“There’s a line early in the series, I think it’s in Season 1, where Chidi said something to the effect of, ‘Principles aren’t principles if you pick and choose when you adhere to them.’ I’m paraphrasing. And that’s something that I’ve actually thought about in my real life, and actually had to apply a few times since the show’s ended,” Harper said. “Especially in the last year and some change, there’s been some moments where there’s been an opportunity or a choice to be made. And there’s a real benefit for me to just sacrifice my principles and do the thing. And I elected not to do the thing, which is so crazy.”
“I don’t want to go into what it was,” he said, “but it was one of those moments where I was like, I’m a nut. I’m an idiot.’ But that line kept playing in my head where I was like, ‘Man, there’s truth to that.’ And I completely agreed with it when I was saying it. And I thought ‘This is something that I hope to live up to.’ And push came to shove, I did. And I was proud of it, but I also felt like a crazy person.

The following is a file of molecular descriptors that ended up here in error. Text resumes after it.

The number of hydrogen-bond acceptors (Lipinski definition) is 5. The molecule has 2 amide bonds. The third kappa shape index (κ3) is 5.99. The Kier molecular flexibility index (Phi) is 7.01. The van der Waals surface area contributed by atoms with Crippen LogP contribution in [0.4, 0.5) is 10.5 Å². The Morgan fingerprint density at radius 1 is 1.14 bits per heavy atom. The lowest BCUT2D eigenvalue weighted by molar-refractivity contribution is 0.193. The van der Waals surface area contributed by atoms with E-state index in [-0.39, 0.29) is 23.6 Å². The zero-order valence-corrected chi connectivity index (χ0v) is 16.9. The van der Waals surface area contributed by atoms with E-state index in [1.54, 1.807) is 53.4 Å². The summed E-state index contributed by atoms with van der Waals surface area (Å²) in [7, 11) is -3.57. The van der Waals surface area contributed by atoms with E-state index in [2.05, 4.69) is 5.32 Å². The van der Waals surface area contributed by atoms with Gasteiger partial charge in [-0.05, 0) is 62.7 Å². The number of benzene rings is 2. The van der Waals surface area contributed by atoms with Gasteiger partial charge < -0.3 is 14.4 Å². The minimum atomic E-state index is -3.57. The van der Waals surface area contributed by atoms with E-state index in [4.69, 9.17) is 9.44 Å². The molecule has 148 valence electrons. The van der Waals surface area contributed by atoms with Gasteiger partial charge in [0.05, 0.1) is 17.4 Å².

“I felt like, ‘Am I just dumb?’
“In retrospect, I’m super happy that I didn’t do the thing. But it definitely tortured me for a second. Because I was like who are you to not do the thing? It was one of those, ‘You think you’re so special. Like jobs just happen.’ It’s like, ‘No, they don’t. Who am I to not do the thing?’ But in the end, I’m happy that I stuck by my guns on that one.”
“The Good Place” is now available to stream on Netflix, Peacock, and Hulu.